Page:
Both of these will be close to 16" x 20", and about 2" thick. Heavy. No joke. But the last one you'll ever need. And the surface will be soooooo smooth.

What do you think?]]>

A certain Swedish furniture company has a line of bookcases that are pretty popular. They're made of particle board, in sizes to fit any apartment, and at prices anyone can afford. It's not a bad way to store your books. Really. I should know as I have more than a couple of them, complete with extension units to stretch all the way to the ceiling. Please, don't tell...

But they're cheap. And ubiquitous. Which makes them super cheap and easy to find on Craigslist.  But by that point they're sort of falling apart.

Part of their popularity stems from the fact that, for the price, they're not terrible. Like a box of mac and cheese.  But for a little more we could all do so much better....  Though these bookshelves do hold your books. And so long as you play the game and spend 25% more to have them NOT be white, they don't look too bad.

I'd love to buy all my furniture while I wander around SoHo, but sadly my monocle was crushed when they delivered my last case of yacht wax, so until I get that fixed, I'm relegated to other options.

Crate & Barrel and its ilk have some options.  But whoever is making it won't bike over to my place and take measurements.  There's also lots of great work made throughout Brooklyn, but that is pretty expensive - as great work should be.  (Actually, truth be told, most of what I have I bought used and like a lot, but it would be great if it were possible to get a customized piece that is simple, sophisticated, and affordable.)

I want to make a better option.  Here are the features I plan to include...

  • Shelves can be added or removed, but the spacing between the shelves is fixed. Likely about 10".
  • It will be all open.
  • A wooden and metal frame will mount on the wall, and the shelves will cantilever out.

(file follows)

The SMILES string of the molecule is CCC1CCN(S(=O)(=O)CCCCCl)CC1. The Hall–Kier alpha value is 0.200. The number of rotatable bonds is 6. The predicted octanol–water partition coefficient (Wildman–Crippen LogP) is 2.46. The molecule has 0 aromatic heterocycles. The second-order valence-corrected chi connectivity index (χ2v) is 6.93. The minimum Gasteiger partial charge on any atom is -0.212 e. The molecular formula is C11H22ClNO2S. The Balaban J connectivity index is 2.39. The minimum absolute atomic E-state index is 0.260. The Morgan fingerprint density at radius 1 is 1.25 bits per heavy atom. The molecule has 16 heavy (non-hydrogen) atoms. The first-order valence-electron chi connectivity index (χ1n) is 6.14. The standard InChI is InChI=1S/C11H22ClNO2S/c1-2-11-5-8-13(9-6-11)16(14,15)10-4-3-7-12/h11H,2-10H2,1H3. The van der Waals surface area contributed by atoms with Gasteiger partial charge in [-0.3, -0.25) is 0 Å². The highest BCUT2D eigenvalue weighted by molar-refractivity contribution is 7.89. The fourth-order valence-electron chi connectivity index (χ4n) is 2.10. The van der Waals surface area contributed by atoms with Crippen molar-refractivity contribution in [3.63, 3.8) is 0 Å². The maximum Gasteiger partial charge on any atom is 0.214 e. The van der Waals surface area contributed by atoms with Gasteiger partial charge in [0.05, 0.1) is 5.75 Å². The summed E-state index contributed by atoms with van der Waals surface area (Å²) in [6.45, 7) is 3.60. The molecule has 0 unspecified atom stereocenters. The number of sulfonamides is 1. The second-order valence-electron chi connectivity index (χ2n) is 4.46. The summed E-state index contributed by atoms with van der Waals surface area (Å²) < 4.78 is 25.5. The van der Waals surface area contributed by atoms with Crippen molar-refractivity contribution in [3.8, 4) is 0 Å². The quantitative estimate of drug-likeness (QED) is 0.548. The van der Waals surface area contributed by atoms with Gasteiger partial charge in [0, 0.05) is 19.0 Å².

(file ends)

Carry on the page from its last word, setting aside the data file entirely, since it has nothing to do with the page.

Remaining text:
• The materials will be relatively inexpensive (e.g. furniture-grade plywood and conduit), but the wood will be considerably stronger than particle board (with hardwood covering any unsightly plywood edges).
  • The finish on the wood will be simple, elegant, and durable.
  • The whole piece will hang from a concealed French cleat, and the placement of the cleat can be adjusted to account for the wavy and bowed walls common in old apartments that make arranging anything difficult.
  • Design and installation will be included in the price.

I'm begining a prototype that will be used as a kitchen storage system. It should be finished early 2011. I could see this also being used as a wall-mounted closet system, with the appropriate supports to hold a closet bar about 10" out from the wall, complete with shelving above, shoe racks below, and all that.  It would also be great for store fixtures.

It will cost more than the Swedish alternatives, but will be a much better value (and I can only assume will have a considerably higher resale value, should you - surprise! - be moving again and can't take it with you...).

More details soon...


It's getting cold, soon be snowy. There's a chill in the air, and we all need something that will warm us heart and soul. Here are my two favorites... Detractors may say they were their grandfathers' favorites. To them, I say these are timeless.

So very easy to drink.  Very easy.

Rob Roy

3 parts scotch
1 part sweet vermouth
garnish with a cherry

Rusty Nail

3 parts scotch
1 part Drambuie
garnish with a hi-fi and a console television

Please don't bother with a jigger or a shaker.  Just pour it in a glass with some ice and swirl it around. Excellent with good, inexpensive blended scotch like Grant's or White Horse. (Primary malts for Grant's include Glenfiddich and Balvenie, White Horse a bit peatier w/ the young Lagavulin and Caol Ila. Dewar's or Johnnie Walker Red have nice ads, tho, but I wouldn't drink them.)

Your sons will thank me.


Brought home the bike rack last night. Still need to trim some of the copper (purchased from Veneer Supplies - great folks and really helpful) and line the sides of the channel where the bike rests with rubber bike tube, but was excited so put it up. The bottom of the channel is also lined with copper. The bike never touches it as the tube is supported by just the sides of the channel. Originally intended to construct some hooks under the shelf. Depending on the height, maybe not - maybe too low depending on where it hangs? Will need to mull...  Better non-Blackberry-pics forthcoming...